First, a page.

How Ashwin performs could also depend on pace ace Zaheer's Khan's fitness and form. The footmarks created by the left-arm paceman could come in handy for Ashwin as the Test progresses. The five-day format is a many-layered contest. Ashwin's task could become easier considering this Aussie batting line-up does not compare favourably with the formidable one the host possessed during India's last two tours down under.

Despite losing captaincy, Ricky Ponting, seeking form, is still around. The Aussie batting — particularly the top order — appears incleasingly vulnerable. And the middle-order lacks the famous depth that Australia once boasted of.

Leg-spin legend Anil Kumble was the toast of the Indian team during the epic 2003-04 Test series in Australia that ended 1-1. The champion bowler took 24 wickets in only three Tests at 29.50 (he has a whopping 49 scalps in 10 Tests at 37.43 in all in Australia) to become the sword arm of the Indian bowling.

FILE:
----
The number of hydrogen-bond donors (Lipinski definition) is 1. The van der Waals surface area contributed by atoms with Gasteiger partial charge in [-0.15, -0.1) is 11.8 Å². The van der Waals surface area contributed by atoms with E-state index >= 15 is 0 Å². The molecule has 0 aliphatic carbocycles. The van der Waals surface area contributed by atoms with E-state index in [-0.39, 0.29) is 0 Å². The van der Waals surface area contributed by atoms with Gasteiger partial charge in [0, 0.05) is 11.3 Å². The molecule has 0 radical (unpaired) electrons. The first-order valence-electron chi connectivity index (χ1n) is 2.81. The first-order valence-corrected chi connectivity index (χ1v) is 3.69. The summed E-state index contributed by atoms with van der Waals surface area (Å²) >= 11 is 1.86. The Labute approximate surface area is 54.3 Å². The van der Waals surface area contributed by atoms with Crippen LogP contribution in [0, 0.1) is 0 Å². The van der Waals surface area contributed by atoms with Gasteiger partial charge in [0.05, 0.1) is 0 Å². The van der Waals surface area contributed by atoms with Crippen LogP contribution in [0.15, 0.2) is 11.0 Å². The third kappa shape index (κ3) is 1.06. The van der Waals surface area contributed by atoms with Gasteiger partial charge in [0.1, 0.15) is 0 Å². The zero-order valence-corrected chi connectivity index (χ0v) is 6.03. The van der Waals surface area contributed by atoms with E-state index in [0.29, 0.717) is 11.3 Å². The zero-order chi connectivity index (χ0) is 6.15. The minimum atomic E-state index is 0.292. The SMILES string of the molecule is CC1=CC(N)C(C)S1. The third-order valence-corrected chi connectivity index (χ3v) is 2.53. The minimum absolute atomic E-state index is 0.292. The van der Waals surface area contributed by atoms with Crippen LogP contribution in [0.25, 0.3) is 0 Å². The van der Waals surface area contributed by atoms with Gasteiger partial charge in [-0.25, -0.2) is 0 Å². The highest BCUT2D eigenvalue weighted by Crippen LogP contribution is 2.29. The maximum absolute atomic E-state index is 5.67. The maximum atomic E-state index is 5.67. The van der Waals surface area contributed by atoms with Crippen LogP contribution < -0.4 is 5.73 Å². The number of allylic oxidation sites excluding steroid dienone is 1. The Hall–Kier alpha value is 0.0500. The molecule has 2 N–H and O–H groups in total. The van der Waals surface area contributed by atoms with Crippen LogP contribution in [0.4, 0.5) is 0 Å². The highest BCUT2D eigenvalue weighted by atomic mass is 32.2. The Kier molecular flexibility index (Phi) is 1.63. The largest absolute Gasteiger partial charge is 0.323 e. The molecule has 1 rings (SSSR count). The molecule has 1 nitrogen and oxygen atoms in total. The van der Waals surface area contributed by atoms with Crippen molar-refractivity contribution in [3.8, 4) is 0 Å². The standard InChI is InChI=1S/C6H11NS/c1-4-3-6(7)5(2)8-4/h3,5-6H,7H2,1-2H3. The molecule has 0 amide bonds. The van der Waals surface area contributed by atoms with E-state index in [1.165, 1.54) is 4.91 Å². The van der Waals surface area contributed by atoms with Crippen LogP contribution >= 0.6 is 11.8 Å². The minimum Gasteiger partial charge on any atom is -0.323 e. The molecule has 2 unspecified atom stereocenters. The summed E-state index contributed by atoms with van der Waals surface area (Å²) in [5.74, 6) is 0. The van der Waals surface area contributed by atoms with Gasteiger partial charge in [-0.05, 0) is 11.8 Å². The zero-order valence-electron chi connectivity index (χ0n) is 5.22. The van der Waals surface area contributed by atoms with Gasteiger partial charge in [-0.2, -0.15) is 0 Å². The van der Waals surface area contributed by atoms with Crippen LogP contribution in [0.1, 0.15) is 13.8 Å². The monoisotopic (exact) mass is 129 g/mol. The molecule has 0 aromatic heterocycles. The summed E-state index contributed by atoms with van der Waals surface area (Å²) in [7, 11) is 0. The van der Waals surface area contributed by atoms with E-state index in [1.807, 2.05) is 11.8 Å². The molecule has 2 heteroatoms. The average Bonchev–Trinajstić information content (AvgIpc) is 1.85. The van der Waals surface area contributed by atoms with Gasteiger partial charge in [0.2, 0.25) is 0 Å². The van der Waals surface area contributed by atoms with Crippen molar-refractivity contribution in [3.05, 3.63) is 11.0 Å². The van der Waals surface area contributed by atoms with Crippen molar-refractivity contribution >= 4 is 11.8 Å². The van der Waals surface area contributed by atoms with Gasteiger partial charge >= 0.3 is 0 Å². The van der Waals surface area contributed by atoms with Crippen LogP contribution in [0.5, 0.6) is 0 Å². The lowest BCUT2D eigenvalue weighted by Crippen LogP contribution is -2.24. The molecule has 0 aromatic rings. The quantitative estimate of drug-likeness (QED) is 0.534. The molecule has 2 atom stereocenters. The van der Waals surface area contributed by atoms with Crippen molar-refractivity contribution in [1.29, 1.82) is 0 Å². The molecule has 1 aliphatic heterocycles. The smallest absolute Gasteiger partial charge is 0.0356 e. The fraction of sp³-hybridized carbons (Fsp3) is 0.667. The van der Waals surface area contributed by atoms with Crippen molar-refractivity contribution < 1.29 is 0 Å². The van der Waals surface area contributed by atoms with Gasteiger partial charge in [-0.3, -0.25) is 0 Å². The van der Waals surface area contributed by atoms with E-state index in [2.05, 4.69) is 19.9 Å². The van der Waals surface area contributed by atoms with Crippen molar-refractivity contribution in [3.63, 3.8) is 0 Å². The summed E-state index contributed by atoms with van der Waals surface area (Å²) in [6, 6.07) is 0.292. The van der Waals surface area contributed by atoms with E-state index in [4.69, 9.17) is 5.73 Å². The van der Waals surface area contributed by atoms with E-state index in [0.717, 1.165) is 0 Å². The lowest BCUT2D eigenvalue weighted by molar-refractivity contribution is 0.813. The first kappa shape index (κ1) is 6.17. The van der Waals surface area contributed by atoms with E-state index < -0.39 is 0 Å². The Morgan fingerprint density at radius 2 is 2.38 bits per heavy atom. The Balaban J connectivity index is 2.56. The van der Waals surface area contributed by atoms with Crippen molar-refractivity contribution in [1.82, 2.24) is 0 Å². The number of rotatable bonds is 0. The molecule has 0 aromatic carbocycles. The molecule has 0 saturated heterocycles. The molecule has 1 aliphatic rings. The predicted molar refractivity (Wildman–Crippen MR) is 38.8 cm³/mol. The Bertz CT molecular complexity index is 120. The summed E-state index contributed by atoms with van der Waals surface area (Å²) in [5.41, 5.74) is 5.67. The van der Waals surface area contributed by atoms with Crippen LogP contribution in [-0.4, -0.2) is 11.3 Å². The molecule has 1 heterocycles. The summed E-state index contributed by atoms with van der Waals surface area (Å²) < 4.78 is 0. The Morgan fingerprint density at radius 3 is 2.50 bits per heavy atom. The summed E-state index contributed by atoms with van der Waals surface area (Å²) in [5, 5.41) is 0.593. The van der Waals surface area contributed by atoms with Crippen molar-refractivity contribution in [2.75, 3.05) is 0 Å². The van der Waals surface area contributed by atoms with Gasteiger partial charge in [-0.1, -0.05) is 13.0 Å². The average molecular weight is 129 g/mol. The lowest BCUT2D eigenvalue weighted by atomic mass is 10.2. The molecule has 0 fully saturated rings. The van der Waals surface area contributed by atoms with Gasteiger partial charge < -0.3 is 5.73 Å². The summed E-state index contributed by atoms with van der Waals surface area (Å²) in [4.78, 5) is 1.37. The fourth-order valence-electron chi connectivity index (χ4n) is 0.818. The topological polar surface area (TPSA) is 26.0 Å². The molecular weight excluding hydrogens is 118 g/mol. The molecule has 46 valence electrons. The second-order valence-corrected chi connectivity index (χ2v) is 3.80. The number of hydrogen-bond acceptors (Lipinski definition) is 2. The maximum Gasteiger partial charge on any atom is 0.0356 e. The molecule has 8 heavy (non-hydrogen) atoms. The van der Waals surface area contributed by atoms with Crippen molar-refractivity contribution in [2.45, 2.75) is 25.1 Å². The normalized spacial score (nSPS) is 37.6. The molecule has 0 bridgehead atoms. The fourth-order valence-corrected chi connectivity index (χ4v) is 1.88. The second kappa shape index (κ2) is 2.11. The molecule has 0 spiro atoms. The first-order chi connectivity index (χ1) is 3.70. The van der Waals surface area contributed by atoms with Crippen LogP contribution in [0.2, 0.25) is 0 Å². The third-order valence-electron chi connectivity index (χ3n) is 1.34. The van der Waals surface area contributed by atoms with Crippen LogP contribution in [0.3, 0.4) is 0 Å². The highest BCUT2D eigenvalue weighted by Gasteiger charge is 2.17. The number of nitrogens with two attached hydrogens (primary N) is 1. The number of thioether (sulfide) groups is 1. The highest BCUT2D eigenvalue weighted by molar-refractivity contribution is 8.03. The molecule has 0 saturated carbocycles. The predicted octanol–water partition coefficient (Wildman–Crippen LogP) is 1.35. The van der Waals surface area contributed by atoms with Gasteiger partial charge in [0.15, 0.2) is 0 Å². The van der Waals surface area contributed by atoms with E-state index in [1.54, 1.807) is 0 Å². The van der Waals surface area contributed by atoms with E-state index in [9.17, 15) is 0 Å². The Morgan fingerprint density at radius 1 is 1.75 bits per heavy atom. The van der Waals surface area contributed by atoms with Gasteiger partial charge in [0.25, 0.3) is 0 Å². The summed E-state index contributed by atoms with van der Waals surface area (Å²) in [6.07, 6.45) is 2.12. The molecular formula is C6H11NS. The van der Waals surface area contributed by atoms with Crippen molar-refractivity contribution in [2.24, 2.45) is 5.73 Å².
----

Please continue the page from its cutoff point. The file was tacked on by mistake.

Kumble said to Sportstar, “That was a different batting line-up. The Aussies were very strong then. There were dangerous players both in the top and the middle order and you had someone as influential as Adam Gilchrist walking in at No. 7. The Australian batting is not the same now.”

That was a series where Kumble bowled with remarkable control and seamlessly converted the deep field settings into attacking ones. The Aussie batsmen were sucked into holing out down the straight-field — the long-off and long-on were a lot straighter — and the Indians celebrated. Kumble believes Ashwin could have a rewarding tour of Australia. “He appears to have a sound temperament. He has bowled long spells with good line and length and subtle changes. And he has the variations. Ashwin should relish the bounce in the Australian wickets.”